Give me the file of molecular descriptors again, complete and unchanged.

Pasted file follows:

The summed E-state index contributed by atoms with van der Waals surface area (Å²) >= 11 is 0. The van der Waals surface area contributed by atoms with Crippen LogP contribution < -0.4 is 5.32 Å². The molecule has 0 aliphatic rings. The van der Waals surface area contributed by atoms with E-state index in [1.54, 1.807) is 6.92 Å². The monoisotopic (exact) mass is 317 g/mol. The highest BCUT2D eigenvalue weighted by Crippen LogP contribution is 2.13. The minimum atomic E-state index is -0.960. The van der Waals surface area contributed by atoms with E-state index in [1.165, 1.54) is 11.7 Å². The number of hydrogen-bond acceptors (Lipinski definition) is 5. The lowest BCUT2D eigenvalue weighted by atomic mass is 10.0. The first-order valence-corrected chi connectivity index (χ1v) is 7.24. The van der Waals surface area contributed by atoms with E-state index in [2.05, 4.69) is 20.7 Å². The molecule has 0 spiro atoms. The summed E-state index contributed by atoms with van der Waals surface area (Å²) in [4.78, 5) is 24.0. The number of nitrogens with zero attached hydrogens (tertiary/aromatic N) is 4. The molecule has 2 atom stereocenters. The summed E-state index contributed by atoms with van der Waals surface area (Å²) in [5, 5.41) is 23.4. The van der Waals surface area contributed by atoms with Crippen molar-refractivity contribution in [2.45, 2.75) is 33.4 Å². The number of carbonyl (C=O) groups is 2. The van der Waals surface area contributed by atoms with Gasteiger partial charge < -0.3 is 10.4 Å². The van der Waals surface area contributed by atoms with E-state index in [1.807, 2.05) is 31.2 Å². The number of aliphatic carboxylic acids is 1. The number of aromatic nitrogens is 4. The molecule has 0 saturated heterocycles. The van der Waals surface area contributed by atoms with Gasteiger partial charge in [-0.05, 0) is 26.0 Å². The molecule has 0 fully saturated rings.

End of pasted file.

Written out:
The summed E-state index contributed by atoms with van der Waals surface area (Å²) >= 11 is 0. The van der Waals surface area contributed by atoms with Crippen LogP contribution < -0.4 is 5.32 Å². The molecule has 0 aliphatic rings. The van der Waals surface area contributed by atoms with E-state index in [1.54, 1.807) is 6.92 Å². The monoisotopic (exact) mass is 317 g/mol. The highest BCUT2D eigenvalue weighted by Crippen LogP contribution is 2.13. The minimum atomic E-state index is -0.960. The van der Waals surface area contributed by atoms with E-state index in [1.165, 1.54) is 11.7 Å². The number of hydrogen-bond acceptors (Lipinski definition) is 5. The lowest BCUT2D eigenvalue weighted by atomic mass is 10.0. The first-order valence-corrected chi connectivity index (χ1v) is 7.24. The van der Waals surface area contributed by atoms with E-state index in [2.05, 4.69) is 20.7 Å². The molecule has 0 spiro atoms. The summed E-state index contributed by atoms with van der Waals surface area (Å²) in [4.78, 5) is 24.0. The number of nitrogens with zero attached hydrogens (tertiary/aromatic N) is 4. The molecule has 2 atom stereocenters. The summed E-state index contributed by atoms with van der Waals surface area (Å²) in [5, 5.41) is 23.4. The van der Waals surface area contributed by atoms with Crippen molar-refractivity contribution in [2.45, 2.75) is 33.4 Å². The number of carbonyl (C=O) groups is 2. The van der Waals surface area contributed by atoms with Gasteiger partial charge < -0.3 is 10.4 Å². The van der Waals surface area contributed by atoms with E-state index in [1.807, 2.05) is 31.2 Å². The number of aliphatic carboxylic acids is 1. The number of aromatic nitrogens is 4. The molecule has 0 saturated heterocycles. The van der Waals surface area contributed by atoms with Gasteiger partial charge in [-0.05, 0) is 26.0 Å². The molecule has 0 fully saturated rings.